Wayne Polley & Brian Wilsey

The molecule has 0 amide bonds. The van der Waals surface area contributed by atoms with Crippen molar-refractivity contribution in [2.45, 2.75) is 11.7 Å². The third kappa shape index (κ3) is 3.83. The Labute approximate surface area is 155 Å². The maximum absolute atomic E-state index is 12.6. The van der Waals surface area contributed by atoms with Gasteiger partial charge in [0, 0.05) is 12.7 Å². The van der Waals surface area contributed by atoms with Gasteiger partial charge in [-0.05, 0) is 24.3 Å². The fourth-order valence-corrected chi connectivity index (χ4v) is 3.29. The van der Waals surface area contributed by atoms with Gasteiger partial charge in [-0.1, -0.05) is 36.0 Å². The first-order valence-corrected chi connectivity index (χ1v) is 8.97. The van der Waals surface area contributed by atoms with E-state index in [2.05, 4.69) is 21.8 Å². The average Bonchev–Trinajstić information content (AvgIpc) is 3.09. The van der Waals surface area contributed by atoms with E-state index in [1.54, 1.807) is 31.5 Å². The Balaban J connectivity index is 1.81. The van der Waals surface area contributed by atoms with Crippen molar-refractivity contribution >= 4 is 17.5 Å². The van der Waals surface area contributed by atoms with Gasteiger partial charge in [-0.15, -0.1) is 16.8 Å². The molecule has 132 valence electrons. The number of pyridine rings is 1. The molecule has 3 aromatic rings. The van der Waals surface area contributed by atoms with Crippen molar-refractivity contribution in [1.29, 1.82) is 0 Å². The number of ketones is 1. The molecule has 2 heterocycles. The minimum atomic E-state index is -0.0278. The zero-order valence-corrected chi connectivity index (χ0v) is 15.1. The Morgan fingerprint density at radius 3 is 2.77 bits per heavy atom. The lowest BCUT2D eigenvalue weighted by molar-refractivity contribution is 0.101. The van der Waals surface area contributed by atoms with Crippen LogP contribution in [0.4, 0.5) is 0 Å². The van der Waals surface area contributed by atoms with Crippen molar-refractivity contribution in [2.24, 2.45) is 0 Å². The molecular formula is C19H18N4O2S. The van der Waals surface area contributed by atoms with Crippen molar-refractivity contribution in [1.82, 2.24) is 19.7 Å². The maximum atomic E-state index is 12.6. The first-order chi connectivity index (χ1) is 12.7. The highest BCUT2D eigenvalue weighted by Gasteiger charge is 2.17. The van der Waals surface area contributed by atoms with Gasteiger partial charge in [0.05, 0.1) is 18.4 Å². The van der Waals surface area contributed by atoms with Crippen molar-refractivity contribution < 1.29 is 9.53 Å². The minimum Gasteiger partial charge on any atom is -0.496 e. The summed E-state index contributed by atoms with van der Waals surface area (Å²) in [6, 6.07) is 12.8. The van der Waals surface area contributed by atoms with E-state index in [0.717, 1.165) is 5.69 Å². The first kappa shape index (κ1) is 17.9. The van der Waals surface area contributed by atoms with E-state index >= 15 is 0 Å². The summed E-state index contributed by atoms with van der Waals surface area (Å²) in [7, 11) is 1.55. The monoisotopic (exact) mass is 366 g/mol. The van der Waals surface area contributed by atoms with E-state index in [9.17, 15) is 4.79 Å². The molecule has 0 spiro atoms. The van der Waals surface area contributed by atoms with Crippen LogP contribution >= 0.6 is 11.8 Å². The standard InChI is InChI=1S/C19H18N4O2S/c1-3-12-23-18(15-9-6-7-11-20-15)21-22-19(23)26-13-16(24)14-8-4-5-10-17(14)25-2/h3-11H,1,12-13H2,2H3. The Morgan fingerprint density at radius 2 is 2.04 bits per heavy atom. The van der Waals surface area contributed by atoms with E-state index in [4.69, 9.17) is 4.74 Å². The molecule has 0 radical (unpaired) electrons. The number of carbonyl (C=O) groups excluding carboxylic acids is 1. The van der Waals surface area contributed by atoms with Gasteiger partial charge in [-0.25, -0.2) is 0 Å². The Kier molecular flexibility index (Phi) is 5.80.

Plant growth or productivity varies though time in response to fluctuations in environmental conditions, such as variation between years in precipitation. The amount by which the productivity of mixed-species plant communities varies in response to precipitation fluctuations, as to other weather fluctuations, depends in turn on means and temporal variation in biological attributes of plant communities. In other words, community attributes influence how much changes in precipitation affect plant productivity. We evaluated the influence of means and temporal variation in two community attributes, species diversity and specific leaf area (SLA; leaf area per unit of leaf dry weight, weighted by species abundance), on the productivity response of perennial grassland communities to inter-annual change in precipitation. We calculated inter-annual variability in aboveground productivity of communities by dividing the standard deviation (a statistical measure of variation) of community productivity over 5 years by mean productivity. Thus variability can be reduced by reducing the standard deviation in productivity among years, increasing mean productivity, or both. Precipitation differed by as much as a factor of 3 among years, but productivity varied less over time in communities with high than low values of SLA, because high values of SLA were associated with increased mean productivity. On the other hand, productivity varied more in time when species diversity was high than low because high diversity communities had low mean productivity. High diversity communities contained few of the species, including exotic grasses, that were most productive. Our results implicate both species diversity and weighted SLA as potential indicators of variability in grassland productivity through time.